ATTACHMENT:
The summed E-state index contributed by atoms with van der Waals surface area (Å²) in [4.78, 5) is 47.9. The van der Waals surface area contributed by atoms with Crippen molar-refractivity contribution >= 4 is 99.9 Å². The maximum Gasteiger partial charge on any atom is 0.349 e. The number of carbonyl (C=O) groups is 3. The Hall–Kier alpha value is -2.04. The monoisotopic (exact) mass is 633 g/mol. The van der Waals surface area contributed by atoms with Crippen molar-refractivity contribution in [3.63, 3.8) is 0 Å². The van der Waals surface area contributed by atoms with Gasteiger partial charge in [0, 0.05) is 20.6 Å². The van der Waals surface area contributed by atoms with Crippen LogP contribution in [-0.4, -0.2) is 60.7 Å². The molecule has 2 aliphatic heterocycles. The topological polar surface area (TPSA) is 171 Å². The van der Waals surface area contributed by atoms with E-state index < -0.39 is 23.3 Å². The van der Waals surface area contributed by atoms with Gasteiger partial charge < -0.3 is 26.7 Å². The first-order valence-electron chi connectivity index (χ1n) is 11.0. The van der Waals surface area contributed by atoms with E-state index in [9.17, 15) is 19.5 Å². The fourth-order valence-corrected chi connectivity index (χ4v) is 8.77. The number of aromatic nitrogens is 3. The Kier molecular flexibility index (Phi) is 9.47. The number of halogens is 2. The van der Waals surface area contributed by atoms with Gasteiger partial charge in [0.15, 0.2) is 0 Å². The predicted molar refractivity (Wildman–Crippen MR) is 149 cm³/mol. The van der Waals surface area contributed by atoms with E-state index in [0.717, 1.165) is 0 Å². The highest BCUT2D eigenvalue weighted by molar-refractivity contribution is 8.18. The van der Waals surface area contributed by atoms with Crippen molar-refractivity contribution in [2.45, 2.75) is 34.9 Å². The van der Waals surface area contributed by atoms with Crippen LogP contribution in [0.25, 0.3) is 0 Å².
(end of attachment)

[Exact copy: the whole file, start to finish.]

The summed E-state index contributed by atoms with van der Waals surface area (Å²) in [4.78, 5) is 47.9. The van der Waals surface area contributed by atoms with Crippen molar-refractivity contribution >= 4 is 99.9 Å². The maximum Gasteiger partial charge on any atom is 0.349 e. The number of carbonyl (C=O) groups is 3. The Hall–Kier alpha value is -2.04. The monoisotopic (exact) mass is 633 g/mol. The van der Waals surface area contributed by atoms with Crippen molar-refractivity contribution in [3.63, 3.8) is 0 Å². The van der Waals surface area contributed by atoms with Gasteiger partial charge in [0, 0.05) is 20.6 Å². The van der Waals surface area contributed by atoms with Crippen LogP contribution in [-0.4, -0.2) is 60.7 Å². The molecule has 2 aliphatic heterocycles. The topological polar surface area (TPSA) is 171 Å². The van der Waals surface area contributed by atoms with E-state index < -0.39 is 23.3 Å². The van der Waals surface area contributed by atoms with Gasteiger partial charge < -0.3 is 26.7 Å². The first-order valence-electron chi connectivity index (χ1n) is 11.0. The van der Waals surface area contributed by atoms with E-state index in [9.17, 15) is 19.5 Å². The fourth-order valence-corrected chi connectivity index (χ4v) is 8.77. The number of aromatic nitrogens is 3. The Kier molecular flexibility index (Phi) is 9.47. The number of halogens is 2. The van der Waals surface area contributed by atoms with Gasteiger partial charge in [0.15, 0.2) is 0 Å². The predicted molar refractivity (Wildman–Crippen MR) is 149 cm³/mol. The van der Waals surface area contributed by atoms with E-state index in [0.717, 1.165) is 0 Å². The highest BCUT2D eigenvalue weighted by molar-refractivity contribution is 8.18. The van der Waals surface area contributed by atoms with Crippen molar-refractivity contribution in [2.45, 2.75) is 34.9 Å². The van der Waals surface area contributed by atoms with Crippen LogP contribution in [0.25, 0.3) is 0 Å².